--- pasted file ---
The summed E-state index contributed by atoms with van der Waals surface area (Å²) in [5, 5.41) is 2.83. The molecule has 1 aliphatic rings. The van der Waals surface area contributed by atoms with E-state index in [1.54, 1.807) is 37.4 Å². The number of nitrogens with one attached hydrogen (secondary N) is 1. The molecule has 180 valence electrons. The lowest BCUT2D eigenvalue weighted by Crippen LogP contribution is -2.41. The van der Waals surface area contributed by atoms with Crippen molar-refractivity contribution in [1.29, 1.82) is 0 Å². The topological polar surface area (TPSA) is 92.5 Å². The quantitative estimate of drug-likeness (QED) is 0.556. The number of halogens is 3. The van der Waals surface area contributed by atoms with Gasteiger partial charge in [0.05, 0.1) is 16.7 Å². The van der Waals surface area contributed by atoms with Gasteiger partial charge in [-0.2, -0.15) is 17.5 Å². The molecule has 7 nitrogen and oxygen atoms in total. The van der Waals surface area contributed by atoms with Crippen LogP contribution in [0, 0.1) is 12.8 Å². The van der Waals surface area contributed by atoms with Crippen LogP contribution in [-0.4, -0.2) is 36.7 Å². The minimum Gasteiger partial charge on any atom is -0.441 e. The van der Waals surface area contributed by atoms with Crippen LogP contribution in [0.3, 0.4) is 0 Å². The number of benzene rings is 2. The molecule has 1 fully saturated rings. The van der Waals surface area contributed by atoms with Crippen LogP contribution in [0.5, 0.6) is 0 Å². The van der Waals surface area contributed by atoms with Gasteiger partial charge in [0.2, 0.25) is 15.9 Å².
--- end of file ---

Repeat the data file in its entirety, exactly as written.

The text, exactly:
The summed E-state index contributed by atoms with van der Waals surface area (Å²) in [5, 5.41) is 2.83. The molecule has 1 aliphatic rings. The van der Waals surface area contributed by atoms with E-state index in [1.54, 1.807) is 37.4 Å². The number of nitrogens with one attached hydrogen (secondary N) is 1. The molecule has 180 valence electrons. The lowest BCUT2D eigenvalue weighted by Crippen LogP contribution is -2.41. The van der Waals surface area contributed by atoms with Crippen molar-refractivity contribution in [1.29, 1.82) is 0 Å². The topological polar surface area (TPSA) is 92.5 Å². The quantitative estimate of drug-likeness (QED) is 0.556. The number of halogens is 3. The van der Waals surface area contributed by atoms with Gasteiger partial charge in [0.05, 0.1) is 16.7 Å². The van der Waals surface area contributed by atoms with Gasteiger partial charge in [-0.2, -0.15) is 17.5 Å². The molecule has 7 nitrogen and oxygen atoms in total. The van der Waals surface area contributed by atoms with Crippen LogP contribution in [0, 0.1) is 12.8 Å². The van der Waals surface area contributed by atoms with Crippen LogP contribution in [-0.4, -0.2) is 36.7 Å². The minimum Gasteiger partial charge on any atom is -0.441 e. The van der Waals surface area contributed by atoms with Crippen LogP contribution in [0.3, 0.4) is 0 Å². The number of benzene rings is 2. The molecule has 1 fully saturated rings. The van der Waals surface area contributed by atoms with Crippen LogP contribution in [0.5, 0.6) is 0 Å². The van der Waals surface area contributed by atoms with Gasteiger partial charge in [0.2, 0.25) is 15.9 Å².